Marketing / Attracting new business

Winning new clients: How to get the gig

I recently received an email from Sylvia, a coaching client, which prompted me to write on the important topic of winning new clients.

20 March 2007 by

Sylvia in a bit of a kerfuffle. She’d heard on the grapevine that a big project was coming up with a past contact and it was work that suited her to a T. What’s more she was hungry for success. 

Sylvia hadn’t spoken to this business acquaintance for a while and was unsure what to do. Talking to Sylvia on the phone, I quickly steered the discussion away from business and instead reminisced about teenage courtship. As you do. 

I wondered what a young admirer would have done if he’d fancied Sylvia and desperately wanted to take her out. Chances are he’d have paced nervously up and down, unsure what to do. 

But what would Sylvia have wanted him to do? “I’d have wanted him to call!” she exclaimed. Well of course she would. 

It feels nice to be pursued, doesn’t it? What’s more, it really doesn’t matter what you think of the other party. Even if you are totally disinterested, does your impression of that person decline? Not at all, in fact the reverse is usually true.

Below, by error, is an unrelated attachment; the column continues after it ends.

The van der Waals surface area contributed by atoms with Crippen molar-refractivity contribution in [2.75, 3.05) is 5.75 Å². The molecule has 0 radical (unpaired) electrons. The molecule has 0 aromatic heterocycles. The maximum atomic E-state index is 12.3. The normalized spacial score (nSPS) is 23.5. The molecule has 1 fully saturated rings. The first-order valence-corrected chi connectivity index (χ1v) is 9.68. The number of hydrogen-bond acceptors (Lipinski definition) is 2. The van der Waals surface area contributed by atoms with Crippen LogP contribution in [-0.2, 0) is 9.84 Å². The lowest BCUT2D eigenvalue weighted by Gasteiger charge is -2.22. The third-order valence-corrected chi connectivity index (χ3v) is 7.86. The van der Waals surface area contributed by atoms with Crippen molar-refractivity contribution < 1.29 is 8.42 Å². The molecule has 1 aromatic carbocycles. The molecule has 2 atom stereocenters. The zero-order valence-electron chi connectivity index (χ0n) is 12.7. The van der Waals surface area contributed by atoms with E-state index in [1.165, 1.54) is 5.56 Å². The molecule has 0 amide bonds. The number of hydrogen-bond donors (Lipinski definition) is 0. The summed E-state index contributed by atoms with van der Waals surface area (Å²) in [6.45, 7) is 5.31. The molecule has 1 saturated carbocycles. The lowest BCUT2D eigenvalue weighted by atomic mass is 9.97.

How sensible to pursue! How courageous! It’s quite possible you’ll refer to a friend or even keep your devotee in the wings for some later date. Let’s not go there. 

"How sensible to pursue! How courageous! It's quite possible you'll refer to a friend or even keep your devotee in the wings for some later date."

In business, if we see something we want, a project or challenge that we know is screaming out for our input and we have a line of communication open with a decision maker (or decision influencer), we should just get on the phone or burst into their office and say it. Straight out, say it. 

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Sylvia did. She got on the phone and said words to the effect: “I know that Project X is coming up soon and I’d like to work on it. What do I need to do to be considered?” 

Surprise, surprise, it looks like she’s getting the gig. Her contact was bowled over by her passion and energy and told her that she’d just done everything she needed to do. After all, what sort of provider do you want handling your business – someone who’s so so, or someone who’s got the hots? 

I’ll wager you’ve some experiences to share, or can think of someone to bowl over right now. Spill the beans and share your thoughts below. 

Robert Gerrish

is one of the Flying Solo crew and supports soloists as a coach and consultant. He presents at conferences and networking events and bangs on to the media or anyone who listens, about all things micro. Along with Sam Leader and Peter Crocker, he's the co-author of Flying Solo – How to go it alone in business.

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